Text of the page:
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Common Pleas Court Reverses Board of Nursing Order

Published: Nov 03, 2017 by John Izzo

Graff & McGovern represented a nurse accused by the Ohio Board of Nursing of being convicted of crimes involving gross immorality or moral turpitude. The Board does not define gross immorality or moral turpitude and instead makes a determination on case by case basis.

In our client’s case, the Board determined using a weapon while intoxicated and failing to secure a dangerous ordinance involve gross immorality or moral turpitude. We disagreed and on behalf of our client appealed the Board’s Order to the Franklin County Court of Common Pleas.

Judge Mark A. Serrott did an excellent job analyzing what constitutes crimes of moral turpitude under Ohio law. Judge Serrott determined crimes of moral turpitude normally include conduct involving an intent to defraud either a person or society; convictions involving underlying conduct establishing dishonesty or falsification; and misdemeanor convictions involving egregious sexual misconduct.

Judge Serrott determined case law made it clear that the Court should focus on the accused’s intent and underlying conduct in determining crimes of moral turpitude. The Court found that our client did not intend to defraud a person or society. Judge Serrott determined our client’s conduct in calling the police after being assaulted by another person and then firing two shots in the ground does not establish dishonesty or falsification. Judge Serrott also determined our client’s conviction and conduct did not involve a misdemeanor sex offense nor an intentional crime of violence against a person. The conduct underlying our client’s conviction consisted of reacting to being struck in the face.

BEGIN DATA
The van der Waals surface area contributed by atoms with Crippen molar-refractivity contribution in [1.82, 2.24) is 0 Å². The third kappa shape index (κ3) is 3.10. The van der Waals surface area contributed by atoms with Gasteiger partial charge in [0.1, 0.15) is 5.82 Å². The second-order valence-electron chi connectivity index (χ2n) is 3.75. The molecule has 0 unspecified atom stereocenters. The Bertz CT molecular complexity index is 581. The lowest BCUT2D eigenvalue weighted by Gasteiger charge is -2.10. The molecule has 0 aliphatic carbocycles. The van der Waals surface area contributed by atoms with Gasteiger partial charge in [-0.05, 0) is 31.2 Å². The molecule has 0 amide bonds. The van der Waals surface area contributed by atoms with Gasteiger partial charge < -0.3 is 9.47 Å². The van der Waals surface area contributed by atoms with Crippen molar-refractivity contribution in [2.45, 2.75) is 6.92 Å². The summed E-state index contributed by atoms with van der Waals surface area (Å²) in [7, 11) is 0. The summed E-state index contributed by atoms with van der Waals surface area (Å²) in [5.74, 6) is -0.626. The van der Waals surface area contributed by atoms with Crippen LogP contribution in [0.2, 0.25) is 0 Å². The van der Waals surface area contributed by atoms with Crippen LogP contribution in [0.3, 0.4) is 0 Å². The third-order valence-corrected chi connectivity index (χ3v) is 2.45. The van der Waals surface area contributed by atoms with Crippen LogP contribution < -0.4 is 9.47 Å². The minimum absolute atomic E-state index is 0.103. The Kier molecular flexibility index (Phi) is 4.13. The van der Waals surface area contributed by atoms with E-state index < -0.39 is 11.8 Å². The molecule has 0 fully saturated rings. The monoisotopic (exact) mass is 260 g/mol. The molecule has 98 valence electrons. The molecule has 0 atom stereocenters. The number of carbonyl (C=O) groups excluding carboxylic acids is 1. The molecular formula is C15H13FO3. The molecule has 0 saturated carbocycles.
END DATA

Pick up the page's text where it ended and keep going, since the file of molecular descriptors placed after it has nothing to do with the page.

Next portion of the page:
Based upon an independent review of the convictions and the underlying conduct, Judge Serrott stated our client did not commit acts that were so base, vile, or depraved as to gravely violate the accepted moral standards of the community. Therefore, under those circumstances, moral turpitude was not involved in the convictions. Judge Serrott reversed the Board’s Order and ordered the Board to dismiss the violations against our client.

If you have any questions about the Ohio Board of Nursing, any other state agency, or how to challenge agency orders, you should consider contacting a nursing license defense lawyer at Graff & McGovern. John Izzo of Graff & McGovern can be reached at 614-228-5800, extension 5, or